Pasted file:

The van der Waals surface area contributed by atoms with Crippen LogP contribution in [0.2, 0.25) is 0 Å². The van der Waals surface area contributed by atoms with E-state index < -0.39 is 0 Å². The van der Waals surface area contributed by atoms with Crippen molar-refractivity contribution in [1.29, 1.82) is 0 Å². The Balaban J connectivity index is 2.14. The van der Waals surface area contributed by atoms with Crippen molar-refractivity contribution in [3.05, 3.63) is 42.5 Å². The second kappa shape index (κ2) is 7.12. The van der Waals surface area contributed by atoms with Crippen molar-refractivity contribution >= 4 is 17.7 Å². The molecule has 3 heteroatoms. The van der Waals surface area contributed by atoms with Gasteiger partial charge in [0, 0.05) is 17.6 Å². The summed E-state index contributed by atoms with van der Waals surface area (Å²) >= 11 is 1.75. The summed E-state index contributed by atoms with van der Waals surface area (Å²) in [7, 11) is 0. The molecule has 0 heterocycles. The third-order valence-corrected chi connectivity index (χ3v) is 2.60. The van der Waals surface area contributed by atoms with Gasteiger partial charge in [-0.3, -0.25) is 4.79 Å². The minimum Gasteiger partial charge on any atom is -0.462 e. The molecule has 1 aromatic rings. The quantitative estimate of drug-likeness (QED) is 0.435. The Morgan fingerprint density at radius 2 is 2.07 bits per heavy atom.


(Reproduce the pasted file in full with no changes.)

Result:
The van der Waals surface area contributed by atoms with Crippen LogP contribution in [0.2, 0.25) is 0 Å². The van der Waals surface area contributed by atoms with E-state index < -0.39 is 0 Å². The van der Waals surface area contributed by atoms with Crippen molar-refractivity contribution in [1.29, 1.82) is 0 Å². The Balaban J connectivity index is 2.14. The van der Waals surface area contributed by atoms with Crippen molar-refractivity contribution in [3.05, 3.63) is 42.5 Å². The second kappa shape index (κ2) is 7.12. The van der Waals surface area contributed by atoms with Crippen molar-refractivity contribution >= 4 is 17.7 Å². The molecule has 3 heteroatoms. The van der Waals surface area contributed by atoms with Gasteiger partial charge in [0, 0.05) is 17.6 Å². The summed E-state index contributed by atoms with van der Waals surface area (Å²) >= 11 is 1.75. The summed E-state index contributed by atoms with van der Waals surface area (Å²) in [7, 11) is 0. The molecule has 0 heterocycles. The third-order valence-corrected chi connectivity index (χ3v) is 2.60. The van der Waals surface area contributed by atoms with Gasteiger partial charge in [-0.3, -0.25) is 4.79 Å². The minimum Gasteiger partial charge on any atom is -0.462 e. The molecule has 1 aromatic rings. The quantitative estimate of drug-likeness (QED) is 0.435. The Morgan fingerprint density at radius 2 is 2.07 bits per heavy atom.